This work aims to open up new discourses about Islam in sub-Saharan Africa through the examination of how Muslims in this geographical and socio-cultural context have engaged with the Qur’an. Covering a period from the twelfth/eighteenth century to the early twenty-first century, this multidisciplinary volume examines a variety of geographical locations in sub-Saharan Africa including Burkina Faso, Kenya, Mali, Niger, Nigeria, Senegal and Tanzania.

The book’s twelve case studies use different frameworks and methodological approaches from the academic disciplines of anthropology, art history, historiography and philology. They explore a variety of media and modalities that Muslims in sub-Saharan Africa, as elsewhere, use in their engagements with the Qur’an. This volume moves well beyond the materiality of the Qur’an as a physical book to explore the ways in which it is understood, felt and imagined, and to examine the contestations and debates that arise from these diverse engagements. The volume covers textual culture (manuscripts, commentaries and translations); aural and oral culture (recitations and invocations, music and poetry); the lived experience (magic squares and symbolic repertoire, medicinal and curative acts, healing and prayer, dreams and spirit worlds); material culture (textiles, ink, paper, and wooden boards); and education.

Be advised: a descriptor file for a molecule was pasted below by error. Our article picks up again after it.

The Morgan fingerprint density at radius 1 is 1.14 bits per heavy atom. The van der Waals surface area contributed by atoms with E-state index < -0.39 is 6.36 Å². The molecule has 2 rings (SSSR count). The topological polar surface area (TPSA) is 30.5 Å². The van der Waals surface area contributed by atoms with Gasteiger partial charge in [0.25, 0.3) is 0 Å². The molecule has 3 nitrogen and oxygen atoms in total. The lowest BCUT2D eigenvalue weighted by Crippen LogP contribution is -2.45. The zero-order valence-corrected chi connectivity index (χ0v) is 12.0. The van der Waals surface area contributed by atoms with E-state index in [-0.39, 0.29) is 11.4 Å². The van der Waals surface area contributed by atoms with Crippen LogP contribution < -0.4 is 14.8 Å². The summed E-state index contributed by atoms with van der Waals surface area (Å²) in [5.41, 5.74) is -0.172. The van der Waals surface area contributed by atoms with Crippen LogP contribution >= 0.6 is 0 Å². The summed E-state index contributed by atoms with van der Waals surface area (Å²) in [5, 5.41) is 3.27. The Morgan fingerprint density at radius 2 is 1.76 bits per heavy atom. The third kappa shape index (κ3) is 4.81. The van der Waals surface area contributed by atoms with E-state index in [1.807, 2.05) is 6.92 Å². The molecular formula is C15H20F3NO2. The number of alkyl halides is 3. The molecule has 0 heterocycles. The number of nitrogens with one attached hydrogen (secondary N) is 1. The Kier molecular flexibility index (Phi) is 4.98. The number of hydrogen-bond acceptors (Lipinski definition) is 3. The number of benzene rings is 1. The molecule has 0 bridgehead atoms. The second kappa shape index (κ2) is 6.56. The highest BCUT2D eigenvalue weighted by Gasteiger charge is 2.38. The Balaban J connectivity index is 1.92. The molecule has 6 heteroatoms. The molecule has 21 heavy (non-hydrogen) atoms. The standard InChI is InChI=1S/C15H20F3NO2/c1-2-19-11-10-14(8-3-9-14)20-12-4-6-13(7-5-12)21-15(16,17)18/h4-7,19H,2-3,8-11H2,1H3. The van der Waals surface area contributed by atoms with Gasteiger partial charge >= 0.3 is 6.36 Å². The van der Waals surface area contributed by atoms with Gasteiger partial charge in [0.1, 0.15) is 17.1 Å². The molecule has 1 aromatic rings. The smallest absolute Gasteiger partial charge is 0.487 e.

In seeking to understand the plurality of engagements that Muslims from diverse communities of interpretation and from different parts of sub-Saharan Africa have had with the Qur’an, this volume adds to the scholarship on the Qur’an as well as the scholarship on Islam and Muslims in Africa.